Here is a link to the Harvard Medical School’s website regarding Railroaders and healthy sleep:

By Matt Darby

Railroaders And The Dangers Of Silica Exposure

Friday, July 20, 2012

The Occupational Safety & Health Administration (OSHA) states the following regarding silicosis: “Silicosis is caused by exposure to respirable crystalline silica dust. Crystalline silica is a basic component of soil, sand, granite, and most other types of rock, and it is used as an abrasive blasting agent. Silicosis is progressive, disabling, and often fatal lung disease.” The effects of silicosis are lung cancer, bronchitis, chronic obstructive pulmonary disorder (COPD), Tuberculosis, Schlereroderma and possible renal disease. Click here.

OSHA has indicated that the laying and repairing of railroad track is potential source of crystalline silica exposure. Read here. In 2001, the National Institute of Occupational Safety and Health (NIOSH) issued a report that indicated that “NIOSH investigators determined that a health hazard existed for railroad track maintenance workers from occupational exposure to crystalline silica.” “The hazard was greatest for workers who operated ballast regulating, broom, and tamping machines and for track repairman who dumped ballast.” “When ballast is moved or disturbed, it generates airborne dust which can be inhaled. This has the potential for causing respiratory disease. The risk for silica dust exposure is greater for employees who work alongside the track as opposed to those situated in the cabs of on-track roadway maintenance machines. A copy of the NIOSH study can be found here.

By Matt Darby

Repetitive Trauma Injuries

Friday, June 29, 2012

The terms repetitive trauma injury refers to a disorder that can affect bones, muscles, tendons, nerves and other anatomical features. It develops when micro traumas, or minute injuries, occur repeatedly from overuse or misappropriate use of a body part or external force applied to the body. A study in 1993 found that repetitive trauma injuries accounted for one of every four lost time injuries reported in the United States.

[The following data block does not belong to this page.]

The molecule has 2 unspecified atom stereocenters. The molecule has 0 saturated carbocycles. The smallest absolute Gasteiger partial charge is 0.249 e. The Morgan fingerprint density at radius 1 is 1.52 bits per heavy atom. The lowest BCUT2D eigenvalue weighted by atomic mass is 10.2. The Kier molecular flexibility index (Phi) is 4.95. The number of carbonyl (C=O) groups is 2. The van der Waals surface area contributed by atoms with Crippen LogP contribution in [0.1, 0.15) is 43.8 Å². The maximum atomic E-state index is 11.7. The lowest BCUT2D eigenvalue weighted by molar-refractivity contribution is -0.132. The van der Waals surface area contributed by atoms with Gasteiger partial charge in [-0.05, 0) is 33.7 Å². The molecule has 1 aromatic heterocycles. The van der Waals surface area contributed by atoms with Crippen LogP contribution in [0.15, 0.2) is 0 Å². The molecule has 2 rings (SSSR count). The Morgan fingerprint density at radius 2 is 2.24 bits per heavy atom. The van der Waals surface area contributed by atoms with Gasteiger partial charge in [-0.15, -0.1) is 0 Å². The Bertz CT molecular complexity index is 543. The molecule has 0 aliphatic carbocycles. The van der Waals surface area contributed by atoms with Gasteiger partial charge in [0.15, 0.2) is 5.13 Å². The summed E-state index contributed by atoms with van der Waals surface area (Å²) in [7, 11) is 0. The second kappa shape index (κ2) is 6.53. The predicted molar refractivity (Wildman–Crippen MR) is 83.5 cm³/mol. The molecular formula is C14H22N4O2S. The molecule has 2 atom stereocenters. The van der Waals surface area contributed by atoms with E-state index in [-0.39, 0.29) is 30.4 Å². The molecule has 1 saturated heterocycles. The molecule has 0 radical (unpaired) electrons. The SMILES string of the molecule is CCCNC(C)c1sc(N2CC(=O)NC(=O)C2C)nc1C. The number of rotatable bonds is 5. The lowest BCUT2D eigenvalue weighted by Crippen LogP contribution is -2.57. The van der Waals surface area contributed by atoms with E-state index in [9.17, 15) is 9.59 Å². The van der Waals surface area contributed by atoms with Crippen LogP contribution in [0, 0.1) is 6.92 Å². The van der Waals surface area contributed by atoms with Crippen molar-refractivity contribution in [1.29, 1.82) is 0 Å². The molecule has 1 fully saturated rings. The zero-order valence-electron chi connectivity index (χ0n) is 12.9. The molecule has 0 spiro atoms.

Injuries to the shoulders, arms, hands and wrists such as tendinitis, carpal tunnel syndrome and ulnar neuropathy can be caused by repetitive trauma. Risk factors for the development of these types of injuries include performing repetitive and forceful work in an awkward position and the use of vibrating tools. Railroaders who routinely use both pneumatic and non-power hand tools, move and carry heavy equipment and couple air hoses are at an increased risk of developing upper extremity repetitive trauma injuries.

Injuries in the form of osteoarthritis to the hips, knees, feet and ankles can also be caused by repetitive trauma. Risk factors for the development of these types of injuries include walking on uneven surfaces, repeatedly bending and stooping and working in awkward postures. Railroaders who routinely walk long distances across ballast, climb rail cars, squat to throw switches and couple air hoses and in the past, dismounted moving equipment, are at an increased risk of developing lower extremity repetitive trauma injuries.

By Matt Darby